We’ve got some seafood and steak that we’ll put on a tiny little charcoal grill in the backyard, and we’ll do our annual playing of Merle Haggard and the Strangers wailing those “Workin’ Man Blues.” It’s a big job just gettin’ by with nine kids and a wife, as the song explains, “but I’ve been a workin’ man dang near all my life, and I’ll keep on workin’, as long as my two hands are fit to use. I’ll drink a little beer in a tavern, and cry a little bit of these workin’ man blues.” There’s a heroic guitar solo by James Burton that seems to celebrate the satisfactions of a workin’ man’s life, and Merle’s whisky-smooth vocals sum up its miseries, and there’s some politically incorrect posturing about welfare, and no mention of unions. That song and Labor Day always make us happy to be Americans, so today we can only say, “Hey, hey, the workin’ man, a workin’ man like me.”

— Bud Norman

Good Enough For Government Work

Having failed to avert the catastrophic Obamacare train wreck, the Obama administration has lately been working hard to convince the public it likes the health care reform law anyway. This is a difficult chore requiring all sorts of silly arguments, but we were especially struck by the administration’s boast that the program is operating with “private sector velocity and efficiency.”
The claim is laughably untrue, of course, but at this point no one expects candor from the administration. What’s striking abut the statement, rather, is its admission that the private sector sets a standard of effectiveness which the public sector aspires to meet.
Some significant amount of the administration’s pride had to be swallowed in order to make such a confession. A white-hot hatred of those evil top-hatted, moustache-twirling businessmen and a warm fondness for the selfless virtues of government employees was the basic rationale of Obamacare, and of modern liberalism in general, so it must be embarrassing to the high-minded bureaucrats of the Obama administration to be reduced to bragging that they can get things done just as well as those profit-motivated private sector folks. The fact that the boast is not even close to true, and that this is now objectively apparent to even the most gullible observers, can only compound the embarrassment.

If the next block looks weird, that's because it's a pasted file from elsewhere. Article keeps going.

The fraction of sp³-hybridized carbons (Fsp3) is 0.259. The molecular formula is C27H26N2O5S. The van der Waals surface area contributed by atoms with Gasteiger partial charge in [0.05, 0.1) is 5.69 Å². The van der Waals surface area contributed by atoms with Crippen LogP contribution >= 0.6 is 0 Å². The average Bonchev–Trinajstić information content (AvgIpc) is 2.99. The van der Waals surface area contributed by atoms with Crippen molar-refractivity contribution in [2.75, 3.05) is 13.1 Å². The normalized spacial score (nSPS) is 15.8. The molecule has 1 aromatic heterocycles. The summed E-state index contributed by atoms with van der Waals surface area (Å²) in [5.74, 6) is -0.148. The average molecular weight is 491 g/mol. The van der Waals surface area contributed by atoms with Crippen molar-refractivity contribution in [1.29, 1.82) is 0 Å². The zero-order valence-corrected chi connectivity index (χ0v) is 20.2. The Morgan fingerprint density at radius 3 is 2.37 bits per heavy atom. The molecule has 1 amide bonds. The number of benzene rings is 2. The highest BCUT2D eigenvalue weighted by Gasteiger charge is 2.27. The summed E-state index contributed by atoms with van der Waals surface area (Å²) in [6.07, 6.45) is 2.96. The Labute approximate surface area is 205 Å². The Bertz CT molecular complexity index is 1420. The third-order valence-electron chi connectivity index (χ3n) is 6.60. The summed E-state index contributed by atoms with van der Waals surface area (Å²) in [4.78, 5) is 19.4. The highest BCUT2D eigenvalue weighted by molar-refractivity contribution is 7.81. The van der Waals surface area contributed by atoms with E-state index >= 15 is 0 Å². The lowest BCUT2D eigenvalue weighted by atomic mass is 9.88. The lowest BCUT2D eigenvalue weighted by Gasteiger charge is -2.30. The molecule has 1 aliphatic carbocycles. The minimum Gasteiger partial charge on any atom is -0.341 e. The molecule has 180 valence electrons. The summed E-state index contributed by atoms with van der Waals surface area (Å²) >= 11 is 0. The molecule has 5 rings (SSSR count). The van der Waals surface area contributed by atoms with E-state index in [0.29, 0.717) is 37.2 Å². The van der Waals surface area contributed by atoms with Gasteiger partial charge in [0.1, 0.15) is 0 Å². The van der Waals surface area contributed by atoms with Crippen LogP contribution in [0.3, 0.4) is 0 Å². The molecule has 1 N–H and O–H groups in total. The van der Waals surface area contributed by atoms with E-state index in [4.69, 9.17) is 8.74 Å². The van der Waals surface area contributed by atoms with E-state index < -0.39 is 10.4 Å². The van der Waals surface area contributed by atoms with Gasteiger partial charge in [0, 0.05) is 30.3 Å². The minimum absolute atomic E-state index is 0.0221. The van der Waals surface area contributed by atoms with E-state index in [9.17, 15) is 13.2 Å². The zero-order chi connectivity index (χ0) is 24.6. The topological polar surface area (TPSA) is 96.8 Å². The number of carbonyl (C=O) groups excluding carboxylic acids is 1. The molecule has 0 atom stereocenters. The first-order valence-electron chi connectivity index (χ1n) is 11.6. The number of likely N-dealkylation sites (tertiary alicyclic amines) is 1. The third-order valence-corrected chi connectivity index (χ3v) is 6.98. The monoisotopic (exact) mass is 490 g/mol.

Our extensive experience of private sector workers tells us that they are, on the whole, as ethical and intelligent as their public sector counterparts, and we offer due respect for the good works they occasionally accomplish. Their consistent inability to match the performance of the average small business or large corporation is all a matter of incentives. Even the best of us respond to incentives, and it is inherent in the nature of the public sector that it offers all the wrong ones. The public sector offers incentives to give a major computer programming project to a firm with a poor business record but rich political connections, overpay for its services with money that the Federal Reserve is printing up as fast as the presses can roll, and never worry that anyone will be fired when it all goes spectacularly bad. Meanwhile, over at the private sector, where money has to be earned rather than printed, there is an overriding incentive to get things done right, on time, and in the least expensive way.